It seems as if Meghan Markle and Prince Harry might be missing their monarch grandmother and are trying to 'build bridges' with the Queen after insulting the Commonwealth.
In a video last month prince Harry urged for the Commonwealth to acknowledge the 'uncomfortable' history of the British Empire and follow others in 'trying to right their wrongs'. The Prince himself even brought to light his own 'unconscious bias' all in a talk with young leaders from the Queen's Commonwealth Trust discussing 'justice and equal rights'.
However, a royal source told Sunday People that Meghan and Harry may have realised that they need to be closer with the Royal Family and have been trying to make amends after insulting the Queen as she is 'fiercely protective of the Commonwealth'. The source stated:
It feels like Harry and Meghan are finally trying to build bridges as I think despite their popularity in certain quarters... it has dawned on them they need the Royal Family more than it needs them.
In another talk also with the young leaders from the Queen's Commonwealth Trust earlier this week, Meghan can be seen trying to make amends with kind words stating that it was an 'honour' to be continuing Her Majesty's legacy. During the call the couple spoke adoringly of the Queen and even gushed about how proud they were to be working with the QCT. Meghan stated:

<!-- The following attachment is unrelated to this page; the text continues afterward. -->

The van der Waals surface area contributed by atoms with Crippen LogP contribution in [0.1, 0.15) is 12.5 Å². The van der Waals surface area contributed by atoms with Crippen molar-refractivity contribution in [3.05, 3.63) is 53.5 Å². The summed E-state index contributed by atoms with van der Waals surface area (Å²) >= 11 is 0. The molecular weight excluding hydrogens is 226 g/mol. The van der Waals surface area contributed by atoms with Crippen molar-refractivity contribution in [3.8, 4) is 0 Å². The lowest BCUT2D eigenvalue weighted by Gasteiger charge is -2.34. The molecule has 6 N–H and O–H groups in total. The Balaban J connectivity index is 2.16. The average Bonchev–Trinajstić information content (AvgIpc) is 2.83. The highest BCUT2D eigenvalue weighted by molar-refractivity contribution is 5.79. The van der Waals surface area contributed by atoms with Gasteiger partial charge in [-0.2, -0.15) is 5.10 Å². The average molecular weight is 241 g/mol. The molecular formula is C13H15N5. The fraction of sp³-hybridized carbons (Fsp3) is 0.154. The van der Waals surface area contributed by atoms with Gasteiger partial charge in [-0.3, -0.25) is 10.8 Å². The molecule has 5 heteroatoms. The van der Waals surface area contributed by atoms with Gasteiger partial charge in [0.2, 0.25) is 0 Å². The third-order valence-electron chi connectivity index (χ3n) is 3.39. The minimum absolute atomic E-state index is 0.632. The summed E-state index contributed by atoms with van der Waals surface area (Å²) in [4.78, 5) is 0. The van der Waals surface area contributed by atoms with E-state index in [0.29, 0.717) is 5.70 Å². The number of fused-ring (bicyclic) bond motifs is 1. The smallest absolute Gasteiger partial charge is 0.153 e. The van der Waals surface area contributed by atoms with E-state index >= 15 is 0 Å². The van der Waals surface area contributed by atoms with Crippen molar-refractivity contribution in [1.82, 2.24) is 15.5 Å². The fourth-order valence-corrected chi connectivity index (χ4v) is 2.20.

Young people from across the Commonwealth come with a question, they always offered a solution, and that's what I think is so inspiring and why I'm incredibly proud to be able to work with the QCT, but why it's the continuation of the legacy of your grandmother.
Harry was also speaking up for the Queen by stating that she had achieved everything she wanted when she took on the 'huge responsibility' of the Commonwealth.
Royal commentators have stated that it is likely that the Queen would have found Harry and Meghan's comments back in July to be rather insulting as the Commonwealth was something she cherished 'above all things'.
No longer living in Buckingham Palace
The Monarch will also no longer be residing in the Buckingham Palace and will be instead staying at Windsor Castle at least until the end of the year.
The Queen has decided that her bubble of staff in Windsor Castle made the place the safer option to stay and admits that she will commute to London if any affairs require her to do so.
The precaution has been put in place as the Queen's ripe age of 94 leaves her highly susceptible to the coronavirus and marks the longest tine the Queen has ever been away from London in her 60-year reign.